That’s when he hatched the idea for The Sweet Potato Project. In its second year, Brown recruits 20 to 25 at-risk youth and gives them summer jobs planting, tending and harvesting two plots of sweet potato plants on lots in North St. Louis. While the vines are growing and only need watering and weeding, Brown exposes the teens to additional mentors who teach the teens about entrepreneurship – so they learn that there are ways to earn money without resorting to drugs or crime – how to develop a product and market it, salesmanship, accounting, and other skills needed to successfully run a business.  When the harvest is in, and they expect 400 to 500 pounds of sweet potatoes this year, the kids make cookies and other products that can be sold – not unlike Girl Scout cookie sales.

With the generous support of the North Area Community Development Corporation, The Steward Foundation, and World Wide Technology, The Sweet Potato Project provides a weekly paycheck to the participating teens for their hard work and participation, and a valuable lesson in how to get and hold a job.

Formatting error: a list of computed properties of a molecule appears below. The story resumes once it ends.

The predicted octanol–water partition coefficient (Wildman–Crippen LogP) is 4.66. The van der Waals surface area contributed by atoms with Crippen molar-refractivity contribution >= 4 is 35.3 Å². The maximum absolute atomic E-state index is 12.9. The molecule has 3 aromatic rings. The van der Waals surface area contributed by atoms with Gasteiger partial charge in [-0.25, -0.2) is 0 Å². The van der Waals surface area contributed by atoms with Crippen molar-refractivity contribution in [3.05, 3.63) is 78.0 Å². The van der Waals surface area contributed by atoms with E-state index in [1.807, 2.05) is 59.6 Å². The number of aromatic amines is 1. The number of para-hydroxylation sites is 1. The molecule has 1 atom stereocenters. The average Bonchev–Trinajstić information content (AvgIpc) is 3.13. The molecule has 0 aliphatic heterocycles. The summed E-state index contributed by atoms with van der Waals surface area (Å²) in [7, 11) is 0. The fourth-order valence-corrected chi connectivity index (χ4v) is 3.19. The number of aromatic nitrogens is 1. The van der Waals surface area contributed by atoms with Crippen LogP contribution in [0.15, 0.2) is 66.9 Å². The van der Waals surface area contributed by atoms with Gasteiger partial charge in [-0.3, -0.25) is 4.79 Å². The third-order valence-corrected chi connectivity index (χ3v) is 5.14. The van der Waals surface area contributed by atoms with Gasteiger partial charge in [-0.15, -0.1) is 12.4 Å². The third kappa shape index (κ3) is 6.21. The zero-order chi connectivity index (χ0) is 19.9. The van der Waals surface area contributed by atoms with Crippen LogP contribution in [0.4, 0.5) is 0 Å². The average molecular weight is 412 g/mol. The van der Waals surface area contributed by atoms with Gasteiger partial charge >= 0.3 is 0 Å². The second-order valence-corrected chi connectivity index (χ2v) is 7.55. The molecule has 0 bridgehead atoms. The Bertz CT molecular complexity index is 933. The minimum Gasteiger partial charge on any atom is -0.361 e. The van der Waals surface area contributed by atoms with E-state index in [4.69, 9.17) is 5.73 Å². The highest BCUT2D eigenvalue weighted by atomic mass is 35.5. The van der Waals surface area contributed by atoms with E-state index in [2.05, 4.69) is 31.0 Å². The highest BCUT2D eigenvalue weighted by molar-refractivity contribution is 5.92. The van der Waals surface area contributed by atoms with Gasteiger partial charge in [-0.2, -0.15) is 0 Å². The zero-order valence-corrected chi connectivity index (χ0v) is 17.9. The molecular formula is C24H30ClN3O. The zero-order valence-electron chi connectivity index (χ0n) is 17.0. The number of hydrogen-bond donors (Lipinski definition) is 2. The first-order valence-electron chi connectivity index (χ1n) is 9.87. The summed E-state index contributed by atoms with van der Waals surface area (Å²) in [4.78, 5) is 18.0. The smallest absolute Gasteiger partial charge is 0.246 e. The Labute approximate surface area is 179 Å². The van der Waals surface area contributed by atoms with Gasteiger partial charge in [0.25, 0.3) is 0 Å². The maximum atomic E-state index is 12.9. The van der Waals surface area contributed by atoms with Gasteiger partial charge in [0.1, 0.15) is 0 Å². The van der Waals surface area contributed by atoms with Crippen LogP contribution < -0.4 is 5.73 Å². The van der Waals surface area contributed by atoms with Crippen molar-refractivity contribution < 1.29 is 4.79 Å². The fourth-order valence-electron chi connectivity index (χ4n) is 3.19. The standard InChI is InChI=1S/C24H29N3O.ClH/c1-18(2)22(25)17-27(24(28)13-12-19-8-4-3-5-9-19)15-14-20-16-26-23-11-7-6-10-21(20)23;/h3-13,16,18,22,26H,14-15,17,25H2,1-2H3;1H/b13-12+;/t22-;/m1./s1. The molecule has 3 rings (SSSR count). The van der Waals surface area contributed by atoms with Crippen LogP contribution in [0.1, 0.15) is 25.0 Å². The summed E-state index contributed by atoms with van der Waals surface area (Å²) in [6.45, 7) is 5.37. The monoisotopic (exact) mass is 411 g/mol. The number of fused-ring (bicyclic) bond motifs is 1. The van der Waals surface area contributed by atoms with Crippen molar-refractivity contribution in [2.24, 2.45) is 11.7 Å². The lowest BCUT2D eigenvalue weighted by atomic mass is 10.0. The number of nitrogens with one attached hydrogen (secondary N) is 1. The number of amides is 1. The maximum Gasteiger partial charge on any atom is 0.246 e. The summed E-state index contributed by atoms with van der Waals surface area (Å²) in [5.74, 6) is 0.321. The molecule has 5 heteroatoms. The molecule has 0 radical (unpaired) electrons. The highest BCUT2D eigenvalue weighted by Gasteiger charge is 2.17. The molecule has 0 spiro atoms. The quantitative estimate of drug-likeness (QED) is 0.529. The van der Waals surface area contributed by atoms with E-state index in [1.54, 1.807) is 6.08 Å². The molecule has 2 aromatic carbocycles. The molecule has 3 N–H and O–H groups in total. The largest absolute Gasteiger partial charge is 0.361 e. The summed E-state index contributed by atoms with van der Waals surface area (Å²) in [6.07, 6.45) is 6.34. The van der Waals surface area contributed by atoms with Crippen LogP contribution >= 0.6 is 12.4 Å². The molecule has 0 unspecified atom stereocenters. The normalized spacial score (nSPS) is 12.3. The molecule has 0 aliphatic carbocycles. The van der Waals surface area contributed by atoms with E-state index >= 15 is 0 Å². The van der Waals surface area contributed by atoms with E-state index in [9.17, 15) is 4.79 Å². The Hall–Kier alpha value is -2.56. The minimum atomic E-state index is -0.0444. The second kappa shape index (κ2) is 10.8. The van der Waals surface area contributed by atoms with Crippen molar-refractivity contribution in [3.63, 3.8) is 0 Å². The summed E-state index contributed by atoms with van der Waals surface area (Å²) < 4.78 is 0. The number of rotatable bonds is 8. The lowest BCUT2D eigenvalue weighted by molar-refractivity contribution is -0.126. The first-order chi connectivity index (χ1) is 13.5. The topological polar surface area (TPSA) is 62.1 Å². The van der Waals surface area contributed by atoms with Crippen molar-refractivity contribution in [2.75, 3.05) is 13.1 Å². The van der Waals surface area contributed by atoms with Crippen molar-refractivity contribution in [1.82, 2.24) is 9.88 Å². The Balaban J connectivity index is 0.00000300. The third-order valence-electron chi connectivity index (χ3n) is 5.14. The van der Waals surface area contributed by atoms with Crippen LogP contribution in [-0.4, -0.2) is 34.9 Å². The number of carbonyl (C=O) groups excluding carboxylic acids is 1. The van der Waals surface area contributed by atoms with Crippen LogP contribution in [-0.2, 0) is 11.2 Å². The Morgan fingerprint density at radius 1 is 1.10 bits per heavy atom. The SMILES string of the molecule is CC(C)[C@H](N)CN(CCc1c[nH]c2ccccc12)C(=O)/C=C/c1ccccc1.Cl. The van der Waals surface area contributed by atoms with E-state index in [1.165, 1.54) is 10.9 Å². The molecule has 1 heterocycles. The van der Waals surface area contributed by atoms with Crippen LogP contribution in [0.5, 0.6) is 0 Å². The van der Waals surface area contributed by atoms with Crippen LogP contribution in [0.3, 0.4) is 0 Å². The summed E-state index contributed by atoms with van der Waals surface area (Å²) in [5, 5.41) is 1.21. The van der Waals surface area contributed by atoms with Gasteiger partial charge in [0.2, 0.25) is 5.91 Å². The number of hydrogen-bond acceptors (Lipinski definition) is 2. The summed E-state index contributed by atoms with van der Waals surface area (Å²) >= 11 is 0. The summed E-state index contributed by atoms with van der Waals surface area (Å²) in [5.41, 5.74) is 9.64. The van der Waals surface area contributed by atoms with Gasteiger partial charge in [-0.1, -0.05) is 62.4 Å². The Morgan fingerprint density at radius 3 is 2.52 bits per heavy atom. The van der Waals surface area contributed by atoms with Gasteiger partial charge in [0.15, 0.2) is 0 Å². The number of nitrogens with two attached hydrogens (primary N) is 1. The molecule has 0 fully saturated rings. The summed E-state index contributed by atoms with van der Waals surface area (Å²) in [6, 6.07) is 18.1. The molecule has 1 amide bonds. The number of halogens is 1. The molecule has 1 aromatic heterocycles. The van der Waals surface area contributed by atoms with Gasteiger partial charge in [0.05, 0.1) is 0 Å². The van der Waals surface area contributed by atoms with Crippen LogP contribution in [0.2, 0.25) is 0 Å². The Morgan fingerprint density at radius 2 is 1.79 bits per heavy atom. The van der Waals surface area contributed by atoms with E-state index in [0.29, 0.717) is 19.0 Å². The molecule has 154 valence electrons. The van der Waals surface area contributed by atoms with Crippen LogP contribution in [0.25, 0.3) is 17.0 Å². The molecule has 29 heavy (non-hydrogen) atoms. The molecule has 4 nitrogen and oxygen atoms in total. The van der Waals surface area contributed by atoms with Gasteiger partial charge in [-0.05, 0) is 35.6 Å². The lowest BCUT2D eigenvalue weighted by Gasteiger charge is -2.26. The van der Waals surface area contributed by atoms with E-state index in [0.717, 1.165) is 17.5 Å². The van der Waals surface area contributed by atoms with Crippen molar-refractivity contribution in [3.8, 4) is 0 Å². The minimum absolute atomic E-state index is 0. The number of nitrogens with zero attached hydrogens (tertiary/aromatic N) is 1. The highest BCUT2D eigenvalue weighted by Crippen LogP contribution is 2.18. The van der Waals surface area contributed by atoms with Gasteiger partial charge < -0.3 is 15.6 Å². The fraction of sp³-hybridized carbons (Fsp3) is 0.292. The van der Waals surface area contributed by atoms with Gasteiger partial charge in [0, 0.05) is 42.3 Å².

As 16-year old Keon Williams put it, “All you hear on the news is black people getting killed, black people going to jail, black people getting life, and I didn’t want to be one of those people.” Brown’s initiative is why he is one of this year’s Spirit of Justice Award recipients.


Art Holliday

Art Holliday has been coming into our homes for 34 years as a sportscaster and news anchor at KSDK-TV (Channel 5). His career after “J” school at the University of Missouri-Columbia began with his first 10 years doing sports, then as an anchor with Jennifer Blome for 22 years on their morning news show.Most recently he moved to anchor newscasts, and does live reporting on news in this town each day.